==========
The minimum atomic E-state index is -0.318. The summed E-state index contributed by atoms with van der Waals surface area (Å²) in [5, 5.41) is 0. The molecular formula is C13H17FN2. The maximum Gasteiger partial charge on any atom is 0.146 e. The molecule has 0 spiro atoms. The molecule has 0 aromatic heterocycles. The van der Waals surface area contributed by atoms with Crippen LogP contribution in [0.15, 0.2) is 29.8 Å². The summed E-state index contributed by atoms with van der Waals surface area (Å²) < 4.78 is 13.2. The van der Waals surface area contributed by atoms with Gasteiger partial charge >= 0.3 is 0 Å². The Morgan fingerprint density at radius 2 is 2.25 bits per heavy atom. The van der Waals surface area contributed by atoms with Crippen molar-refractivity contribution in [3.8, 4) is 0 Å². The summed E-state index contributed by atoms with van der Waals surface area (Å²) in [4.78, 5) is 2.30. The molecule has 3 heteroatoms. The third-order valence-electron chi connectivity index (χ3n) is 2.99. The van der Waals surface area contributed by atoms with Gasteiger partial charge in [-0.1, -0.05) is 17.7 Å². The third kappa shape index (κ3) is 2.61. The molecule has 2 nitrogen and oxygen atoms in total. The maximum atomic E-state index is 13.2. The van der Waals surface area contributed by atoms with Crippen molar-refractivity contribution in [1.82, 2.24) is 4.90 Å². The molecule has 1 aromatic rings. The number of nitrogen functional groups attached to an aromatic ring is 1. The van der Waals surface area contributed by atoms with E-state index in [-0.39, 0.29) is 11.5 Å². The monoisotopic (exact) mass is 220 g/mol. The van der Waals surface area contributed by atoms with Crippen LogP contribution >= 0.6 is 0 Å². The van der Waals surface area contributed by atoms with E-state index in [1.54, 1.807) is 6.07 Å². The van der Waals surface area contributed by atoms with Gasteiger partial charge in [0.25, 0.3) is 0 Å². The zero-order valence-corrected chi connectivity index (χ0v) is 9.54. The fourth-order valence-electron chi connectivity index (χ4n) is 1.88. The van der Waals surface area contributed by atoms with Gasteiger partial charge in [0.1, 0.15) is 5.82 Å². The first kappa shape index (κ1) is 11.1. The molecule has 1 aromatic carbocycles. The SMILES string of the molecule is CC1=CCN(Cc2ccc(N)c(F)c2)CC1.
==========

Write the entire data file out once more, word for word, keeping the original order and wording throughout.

The minimum atomic E-state index is -0.318. The summed E-state index contributed by atoms with van der Waals surface area (Å²) in [5, 5.41) is 0. The molecular formula is C13H17FN2. The maximum Gasteiger partial charge on any atom is 0.146 e. The molecule has 0 spiro atoms. The molecule has 0 aromatic heterocycles. The van der Waals surface area contributed by atoms with Crippen LogP contribution in [0.15, 0.2) is 29.8 Å². The summed E-state index contributed by atoms with van der Waals surface area (Å²) < 4.78 is 13.2. The van der Waals surface area contributed by atoms with Gasteiger partial charge >= 0.3 is 0 Å². The Morgan fingerprint density at radius 2 is 2.25 bits per heavy atom. The van der Waals surface area contributed by atoms with Crippen molar-refractivity contribution in [3.8, 4) is 0 Å². The summed E-state index contributed by atoms with van der Waals surface area (Å²) in [4.78, 5) is 2.30. The molecule has 3 heteroatoms. The third-order valence-electron chi connectivity index (χ3n) is 2.99. The van der Waals surface area contributed by atoms with Gasteiger partial charge in [-0.1, -0.05) is 17.7 Å². The third kappa shape index (κ3) is 2.61. The molecule has 2 nitrogen and oxygen atoms in total. The maximum atomic E-state index is 13.2. The van der Waals surface area contributed by atoms with Crippen molar-refractivity contribution in [1.82, 2.24) is 4.90 Å². The molecule has 1 aromatic rings. The number of nitrogen functional groups attached to an aromatic ring is 1. The van der Waals surface area contributed by atoms with E-state index in [-0.39, 0.29) is 11.5 Å². The monoisotopic (exact) mass is 220 g/mol. The van der Waals surface area contributed by atoms with Crippen LogP contribution >= 0.6 is 0 Å². The van der Waals surface area contributed by atoms with E-state index in [1.54, 1.807) is 6.07 Å². The van der Waals surface area contributed by atoms with Gasteiger partial charge in [0.25, 0.3) is 0 Å². The zero-order valence-corrected chi connectivity index (χ0v) is 9.54. The fourth-order valence-electron chi connectivity index (χ4n) is 1.88. The van der Waals surface area contributed by atoms with Gasteiger partial charge in [0.1, 0.15) is 5.82 Å². The first kappa shape index (κ1) is 11.1. The molecule has 1 aromatic carbocycles. The SMILES string of the molecule is CC1=CCN(Cc2ccc(N)c(F)c2)CC1.